At the second stage of a post-conviction proceeding, as in the present case, the circuit court appoints counsel to represent an indigent defendant and counsel may file an amended post-conviction petition. See 725 ILCS 5/122-4 (West 1998); People v. Gaultney, 174 Ill.2d 410, 418, 221 Ill.Dec. 195, 675 N.E.2d 102 (1996). The State may then file a motion to dismiss or answer the defendant's post-conviction petition. 725 ILCS 5/122-5 (West 1998). A defendant is not entitled to an evidentiary hearing on his post-conviction petition as a matter of right. People v. Whitehead, 169 Ill.2d 355, 370-71, 215 Ill.Dec. 164, 662 N.E.2d 1304 (1996).
An evidentiary hearing on a post-conviction petition is warranted only where the allegations of the petition, supported by the trial record or accompanying affidavits where appropriate, make a substantial showing that a defendant's constitutional rights have been violated. Morgan, 187 Ill.2d at 528, 241 Ill.Dec. 552, 719 N.E.2d 681; People v. Towns, 182 Ill.2d 491, 503, 231 Ill.Dec. 557, 696 N.E.2d 1128 (1998). All well-pleaded facts in the petition and accompanying affidavits, if any, are taken as true for the purpose of determining whether to grant an evidentiary hearing. People v. Brisbon, 164 Ill.2d 236, 244-45, 207 Ill.Dec. 442, 647 N.E.2d 935 (1995).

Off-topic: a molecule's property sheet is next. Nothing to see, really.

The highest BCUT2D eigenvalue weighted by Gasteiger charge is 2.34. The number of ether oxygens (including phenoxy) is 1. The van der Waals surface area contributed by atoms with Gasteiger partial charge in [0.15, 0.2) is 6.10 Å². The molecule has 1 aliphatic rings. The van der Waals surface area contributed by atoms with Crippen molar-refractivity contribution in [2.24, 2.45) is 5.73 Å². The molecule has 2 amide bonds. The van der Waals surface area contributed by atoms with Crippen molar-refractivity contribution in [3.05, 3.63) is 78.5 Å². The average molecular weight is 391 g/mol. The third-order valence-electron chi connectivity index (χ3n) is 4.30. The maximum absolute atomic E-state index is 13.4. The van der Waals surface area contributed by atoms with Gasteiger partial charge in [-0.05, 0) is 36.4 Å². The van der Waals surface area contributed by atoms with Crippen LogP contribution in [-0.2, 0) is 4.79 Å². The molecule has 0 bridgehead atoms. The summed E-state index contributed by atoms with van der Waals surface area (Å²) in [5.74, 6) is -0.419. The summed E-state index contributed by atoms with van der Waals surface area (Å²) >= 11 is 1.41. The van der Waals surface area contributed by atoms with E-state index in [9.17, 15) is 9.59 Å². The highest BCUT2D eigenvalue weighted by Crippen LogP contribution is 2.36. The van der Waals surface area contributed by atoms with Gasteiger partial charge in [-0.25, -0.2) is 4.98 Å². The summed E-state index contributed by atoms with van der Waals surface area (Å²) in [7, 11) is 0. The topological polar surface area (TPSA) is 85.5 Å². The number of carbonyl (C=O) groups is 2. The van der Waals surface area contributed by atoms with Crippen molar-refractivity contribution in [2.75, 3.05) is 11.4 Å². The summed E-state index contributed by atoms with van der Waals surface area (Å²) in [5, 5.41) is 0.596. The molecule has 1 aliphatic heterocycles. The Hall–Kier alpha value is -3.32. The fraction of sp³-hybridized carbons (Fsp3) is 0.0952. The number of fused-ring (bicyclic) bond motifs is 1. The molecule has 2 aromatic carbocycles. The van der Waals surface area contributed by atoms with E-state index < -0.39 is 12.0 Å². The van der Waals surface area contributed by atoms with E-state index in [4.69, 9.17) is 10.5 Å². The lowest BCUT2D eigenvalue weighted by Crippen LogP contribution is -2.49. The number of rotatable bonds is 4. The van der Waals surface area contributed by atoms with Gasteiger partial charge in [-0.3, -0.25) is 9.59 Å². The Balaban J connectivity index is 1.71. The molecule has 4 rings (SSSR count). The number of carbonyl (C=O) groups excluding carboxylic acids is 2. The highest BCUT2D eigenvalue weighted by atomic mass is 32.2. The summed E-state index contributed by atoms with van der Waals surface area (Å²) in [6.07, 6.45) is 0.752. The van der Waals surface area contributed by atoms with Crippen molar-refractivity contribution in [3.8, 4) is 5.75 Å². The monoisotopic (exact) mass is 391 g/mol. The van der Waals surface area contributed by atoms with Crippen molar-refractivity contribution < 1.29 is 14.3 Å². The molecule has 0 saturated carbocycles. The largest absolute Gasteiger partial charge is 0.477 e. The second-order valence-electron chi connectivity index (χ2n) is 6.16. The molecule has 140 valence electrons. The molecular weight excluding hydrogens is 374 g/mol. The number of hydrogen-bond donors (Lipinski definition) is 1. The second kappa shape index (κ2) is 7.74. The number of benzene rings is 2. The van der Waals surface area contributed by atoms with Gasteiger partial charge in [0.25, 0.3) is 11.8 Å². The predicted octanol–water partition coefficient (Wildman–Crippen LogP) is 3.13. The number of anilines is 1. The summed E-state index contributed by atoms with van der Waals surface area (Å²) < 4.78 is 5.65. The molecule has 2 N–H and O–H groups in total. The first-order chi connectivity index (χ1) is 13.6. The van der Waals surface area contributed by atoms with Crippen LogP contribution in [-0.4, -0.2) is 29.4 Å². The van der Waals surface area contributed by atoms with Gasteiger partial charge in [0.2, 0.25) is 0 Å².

This court reviews a trial court's determination regarding the sufficiency of allegations in a post-conviction petition de novo. People v. Coleman, 183 Ill.2d 366, 388-89, 233 Ill.Dec. 789, 701 N.E.2d 1063 (1998). With these basic principles in mind, we turn to defendant's first contention.
I. Errors at Post-Conviction Proceeding
Before considering the allegations raised in defendant's post-conviction petition, we first consider defendant's contention that the trial court erred during the post-conviction proceeding when it failed to grant defendant's discovery request, improperly made certain factual and credibility determinations, and ruled that defendant was competent to proceed with the post-conviction process.
Defendant maintains that the post-conviction court erred in denying his request for the discovery depositions from four witnesses who wrote out information after the incident at the request of one of the police officers, Sergeant DiMare. Defendant alleges that there exists a conflict between DiMare's trial testimony as to what he told the four witnesses to write down after the incident, an affidavit that DiMare prepared for the post-conviction proceeding, and the witnesses' own testimony.